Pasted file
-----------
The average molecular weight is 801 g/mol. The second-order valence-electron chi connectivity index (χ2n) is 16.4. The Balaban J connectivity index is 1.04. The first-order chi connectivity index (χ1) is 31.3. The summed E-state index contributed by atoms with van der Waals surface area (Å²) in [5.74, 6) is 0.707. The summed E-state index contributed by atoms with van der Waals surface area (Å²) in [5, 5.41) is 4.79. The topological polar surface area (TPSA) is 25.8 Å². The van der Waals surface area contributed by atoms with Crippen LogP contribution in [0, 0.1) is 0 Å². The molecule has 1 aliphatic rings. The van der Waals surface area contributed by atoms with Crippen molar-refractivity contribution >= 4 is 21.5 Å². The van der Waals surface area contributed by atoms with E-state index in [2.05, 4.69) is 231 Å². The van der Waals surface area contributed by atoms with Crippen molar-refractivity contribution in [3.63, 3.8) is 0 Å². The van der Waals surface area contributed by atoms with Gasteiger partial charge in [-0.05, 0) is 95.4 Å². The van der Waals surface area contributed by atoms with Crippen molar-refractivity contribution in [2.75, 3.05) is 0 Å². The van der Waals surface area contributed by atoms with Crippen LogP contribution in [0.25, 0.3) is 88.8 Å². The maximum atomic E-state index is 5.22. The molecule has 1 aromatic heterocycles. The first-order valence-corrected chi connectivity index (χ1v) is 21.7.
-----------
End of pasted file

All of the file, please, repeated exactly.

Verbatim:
The average molecular weight is 801 g/mol. The second-order valence-electron chi connectivity index (χ2n) is 16.4. The Balaban J connectivity index is 1.04. The first-order chi connectivity index (χ1) is 31.3. The summed E-state index contributed by atoms with van der Waals surface area (Å²) in [5.74, 6) is 0.707. The summed E-state index contributed by atoms with van der Waals surface area (Å²) in [5, 5.41) is 4.79. The topological polar surface area (TPSA) is 25.8 Å². The van der Waals surface area contributed by atoms with Crippen LogP contribution in [0, 0.1) is 0 Å². The molecule has 1 aliphatic rings. The van der Waals surface area contributed by atoms with Crippen molar-refractivity contribution >= 4 is 21.5 Å². The van der Waals surface area contributed by atoms with E-state index in [2.05, 4.69) is 231 Å². The van der Waals surface area contributed by atoms with Crippen molar-refractivity contribution in [3.63, 3.8) is 0 Å². The van der Waals surface area contributed by atoms with Gasteiger partial charge in [-0.05, 0) is 95.4 Å². The van der Waals surface area contributed by atoms with Crippen molar-refractivity contribution in [2.75, 3.05) is 0 Å². The van der Waals surface area contributed by atoms with Crippen LogP contribution in [0.25, 0.3) is 88.8 Å². The maximum atomic E-state index is 5.22. The molecule has 1 aromatic heterocycles. The first-order valence-corrected chi connectivity index (χ1v) is 21.7.